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Monday, April 26, 2004 - Page updated at 12:00 A.M.

Iraq Notebook
Kerry criticizes firing of worker over photo


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DES MOINES, Iowa — Democrat John Kerry yesterday criticized the firing of a cargo worker who photographed flag-draped coffins of U.S. soldiers, saying such images shouldn't be hidden from the public.

"I believe that keeping faith with those who served also requires us to understand the sacrifice they're making and to honor it when they come home to the fullest measure," the Massachusetts senator said during a rally for his presidential campaign.

Defense contractor Maytag Aircraft fired cargo worker Tami Silicio and her husband, David Landry, after a photo she took of coffins inside a cargo plane appeared on the front page of The Seattle Times. The photo showed workers at Kuwait International Airport securing 20 flag-draped coffins for the trip to Dover Air Force Base in Delaware.

A few days after the photo ran in The Times, a Maytag official told Silicio and her husband, David Landry, they both were fired: Silicio for taking and releasing the photo and Landry for helping to pull off the effort, The Times reported yesterday.

The White House has said President Bush believes family privacy should be respected, but Kerry said the public should see the images.

"We shouldn't hide that from America," Kerry said to loud applause from his supporters. "If they are good enough to go and fight and die, they're good enough to be received home with full honors in America."

Sen. John McCain, R-Ariz., a POW during the Vietnam War, said yesterday, "The public has the right" to see the pictures. Speaking on CBS' "Face the Nation" program, McCain said, "We cannot hide the realities from the American people."

Oil terminal remains shut after boat attack near Basra

BAGHDAD, Iraq — Iraq's main oil terminal near Basra remained closed yesterday, a day after an unsuccessful suicide boat attack. Exports could resume as early as today. The terminal was not damaged in the attack but was shut down for damage assessment and a review of security. Three U.S. Navy sailors were killed as the three boats exploded when Navy boats approached.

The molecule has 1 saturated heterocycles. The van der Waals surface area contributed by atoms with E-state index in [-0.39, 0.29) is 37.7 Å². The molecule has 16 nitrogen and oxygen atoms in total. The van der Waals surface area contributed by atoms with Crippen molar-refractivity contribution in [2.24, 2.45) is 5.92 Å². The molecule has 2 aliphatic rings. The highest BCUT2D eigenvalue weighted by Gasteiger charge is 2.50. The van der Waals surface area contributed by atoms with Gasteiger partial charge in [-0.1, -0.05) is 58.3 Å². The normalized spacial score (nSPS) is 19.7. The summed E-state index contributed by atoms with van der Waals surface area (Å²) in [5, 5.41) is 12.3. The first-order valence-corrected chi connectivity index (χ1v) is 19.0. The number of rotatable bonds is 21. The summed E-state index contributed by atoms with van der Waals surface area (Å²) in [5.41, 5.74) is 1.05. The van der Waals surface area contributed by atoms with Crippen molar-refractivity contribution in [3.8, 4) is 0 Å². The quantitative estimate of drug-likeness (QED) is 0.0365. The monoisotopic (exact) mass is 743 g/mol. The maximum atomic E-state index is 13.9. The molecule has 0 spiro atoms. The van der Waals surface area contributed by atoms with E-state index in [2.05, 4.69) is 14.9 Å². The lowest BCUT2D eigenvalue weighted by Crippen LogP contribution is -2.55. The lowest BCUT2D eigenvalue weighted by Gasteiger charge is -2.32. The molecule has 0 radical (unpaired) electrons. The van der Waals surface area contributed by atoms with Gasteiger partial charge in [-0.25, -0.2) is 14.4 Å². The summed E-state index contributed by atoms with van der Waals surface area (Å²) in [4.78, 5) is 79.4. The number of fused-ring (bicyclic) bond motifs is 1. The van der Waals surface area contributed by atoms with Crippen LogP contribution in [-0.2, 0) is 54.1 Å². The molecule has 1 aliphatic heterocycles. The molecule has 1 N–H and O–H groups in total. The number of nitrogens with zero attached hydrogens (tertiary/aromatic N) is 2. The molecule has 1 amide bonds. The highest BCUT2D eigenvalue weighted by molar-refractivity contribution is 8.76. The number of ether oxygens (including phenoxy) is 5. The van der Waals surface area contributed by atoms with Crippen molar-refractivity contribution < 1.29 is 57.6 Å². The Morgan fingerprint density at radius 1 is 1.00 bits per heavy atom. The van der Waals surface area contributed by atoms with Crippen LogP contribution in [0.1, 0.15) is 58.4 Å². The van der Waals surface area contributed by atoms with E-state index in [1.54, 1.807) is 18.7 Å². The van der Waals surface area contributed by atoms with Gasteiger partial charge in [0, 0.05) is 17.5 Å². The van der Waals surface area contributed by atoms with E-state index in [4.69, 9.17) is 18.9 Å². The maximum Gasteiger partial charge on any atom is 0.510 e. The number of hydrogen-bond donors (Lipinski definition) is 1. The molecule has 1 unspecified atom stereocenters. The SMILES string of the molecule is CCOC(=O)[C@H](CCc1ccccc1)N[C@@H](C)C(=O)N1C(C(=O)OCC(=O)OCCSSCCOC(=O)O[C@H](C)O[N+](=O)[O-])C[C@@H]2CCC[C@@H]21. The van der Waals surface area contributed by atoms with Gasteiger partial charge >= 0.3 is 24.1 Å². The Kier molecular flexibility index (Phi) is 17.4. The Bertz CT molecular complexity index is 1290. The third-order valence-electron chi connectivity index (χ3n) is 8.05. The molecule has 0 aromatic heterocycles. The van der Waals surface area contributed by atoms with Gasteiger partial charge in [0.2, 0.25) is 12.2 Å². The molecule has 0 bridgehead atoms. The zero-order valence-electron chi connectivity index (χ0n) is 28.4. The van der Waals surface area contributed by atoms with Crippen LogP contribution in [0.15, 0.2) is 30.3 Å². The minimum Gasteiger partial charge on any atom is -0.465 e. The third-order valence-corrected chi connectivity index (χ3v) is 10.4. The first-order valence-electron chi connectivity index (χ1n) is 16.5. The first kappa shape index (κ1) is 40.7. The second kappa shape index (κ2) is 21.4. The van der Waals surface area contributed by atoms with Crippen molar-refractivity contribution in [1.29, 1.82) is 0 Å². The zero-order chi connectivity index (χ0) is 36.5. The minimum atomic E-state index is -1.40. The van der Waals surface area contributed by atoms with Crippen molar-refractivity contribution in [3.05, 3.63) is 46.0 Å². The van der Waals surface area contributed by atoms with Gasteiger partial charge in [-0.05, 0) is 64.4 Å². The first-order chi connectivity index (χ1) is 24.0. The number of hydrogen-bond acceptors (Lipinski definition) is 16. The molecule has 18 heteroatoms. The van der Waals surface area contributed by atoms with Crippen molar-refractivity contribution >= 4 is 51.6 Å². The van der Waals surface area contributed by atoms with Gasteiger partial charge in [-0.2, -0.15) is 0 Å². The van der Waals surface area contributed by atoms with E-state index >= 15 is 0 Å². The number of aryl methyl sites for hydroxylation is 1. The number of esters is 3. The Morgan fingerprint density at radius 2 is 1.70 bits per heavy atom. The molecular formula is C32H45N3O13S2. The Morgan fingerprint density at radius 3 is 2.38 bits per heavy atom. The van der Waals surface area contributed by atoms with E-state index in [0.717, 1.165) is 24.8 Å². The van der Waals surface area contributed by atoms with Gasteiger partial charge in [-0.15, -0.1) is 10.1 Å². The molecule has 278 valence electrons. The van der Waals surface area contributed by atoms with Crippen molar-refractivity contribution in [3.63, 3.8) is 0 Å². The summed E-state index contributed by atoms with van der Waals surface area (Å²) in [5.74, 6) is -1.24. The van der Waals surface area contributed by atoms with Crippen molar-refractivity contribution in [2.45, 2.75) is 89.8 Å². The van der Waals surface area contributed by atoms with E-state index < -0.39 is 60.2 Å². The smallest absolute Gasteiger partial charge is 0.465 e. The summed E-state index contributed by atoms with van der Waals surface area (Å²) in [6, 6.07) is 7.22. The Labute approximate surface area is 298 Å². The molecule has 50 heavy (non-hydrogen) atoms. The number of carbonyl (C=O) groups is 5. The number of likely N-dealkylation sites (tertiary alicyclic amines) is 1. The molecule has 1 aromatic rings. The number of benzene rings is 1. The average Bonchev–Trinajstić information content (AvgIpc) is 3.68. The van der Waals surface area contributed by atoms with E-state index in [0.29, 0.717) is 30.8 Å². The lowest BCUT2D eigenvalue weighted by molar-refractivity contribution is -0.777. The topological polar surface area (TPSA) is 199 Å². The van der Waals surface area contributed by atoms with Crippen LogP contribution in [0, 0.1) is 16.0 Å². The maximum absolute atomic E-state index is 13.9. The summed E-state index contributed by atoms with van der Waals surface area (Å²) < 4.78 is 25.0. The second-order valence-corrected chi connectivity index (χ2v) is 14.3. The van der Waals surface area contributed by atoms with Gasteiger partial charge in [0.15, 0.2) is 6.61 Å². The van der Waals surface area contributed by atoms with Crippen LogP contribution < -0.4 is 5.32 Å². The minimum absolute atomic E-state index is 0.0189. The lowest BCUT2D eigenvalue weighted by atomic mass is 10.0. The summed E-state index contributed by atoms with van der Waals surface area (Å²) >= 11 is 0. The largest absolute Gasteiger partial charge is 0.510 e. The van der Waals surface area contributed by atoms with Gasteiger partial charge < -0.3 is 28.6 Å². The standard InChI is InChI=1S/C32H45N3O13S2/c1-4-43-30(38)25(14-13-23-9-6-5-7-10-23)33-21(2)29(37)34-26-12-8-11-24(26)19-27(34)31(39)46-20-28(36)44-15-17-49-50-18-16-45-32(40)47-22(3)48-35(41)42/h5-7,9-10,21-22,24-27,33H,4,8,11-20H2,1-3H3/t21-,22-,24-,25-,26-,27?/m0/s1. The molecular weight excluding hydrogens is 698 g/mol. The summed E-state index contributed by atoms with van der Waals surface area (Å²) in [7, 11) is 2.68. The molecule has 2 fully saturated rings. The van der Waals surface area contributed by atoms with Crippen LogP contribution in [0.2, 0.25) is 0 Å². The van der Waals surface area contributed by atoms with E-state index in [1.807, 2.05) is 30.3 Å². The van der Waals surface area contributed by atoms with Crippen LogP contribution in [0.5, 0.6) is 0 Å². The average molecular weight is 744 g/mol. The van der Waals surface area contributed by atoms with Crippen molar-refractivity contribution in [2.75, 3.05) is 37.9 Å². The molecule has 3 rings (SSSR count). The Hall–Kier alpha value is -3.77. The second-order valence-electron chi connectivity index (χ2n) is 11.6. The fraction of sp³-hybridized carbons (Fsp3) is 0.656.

The terminal accounts for around 85 percent of Iraq's 1.9 million barrels per day in exports.

Saudi official supported buying off Iraqi army
 
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WASHINGTON — The Bush administration might have avoided a deadly insurgency in Iraq by buying the loyalty of its former military for about $200 million, Saudi Arabia's ambassador to the United States said yesterday.

Prince Bandar bin Sultan was asked on NBC's "Meet the Press" whether journalist Bob Woodward was correct when he said that Bandar had advised Bush to take $200 million and "buy off, in effect, the Iraqi army."

Bandar replied: "I don't talk about my conversations with the president ... but I believe that would have been the right way to go."

Some of the anger U.S. troops face in Iraq stems from a decision last year to dissolve Saddam Hussein's armed forces and fire thousands of public-sector workers in a drive to cleanse Iraq of its Baath party past.

Four killed when rockets hit hospital, hotel in Mosul

MOSUL, Iraq — Katyusha rockets hit a hospital, a hotel and a police facility in the northern Iraqi city of Mosul yesterday, killing two hospital and two hotel workers and wounding 13 people, police said.

Anti-U.S. insurgents have regularly fired rockets and mortar bombs at U.S. bases and Iraqi police stations, sometimes hitting residential areas instead.

Copyright © 2004 The Seattle Times Company

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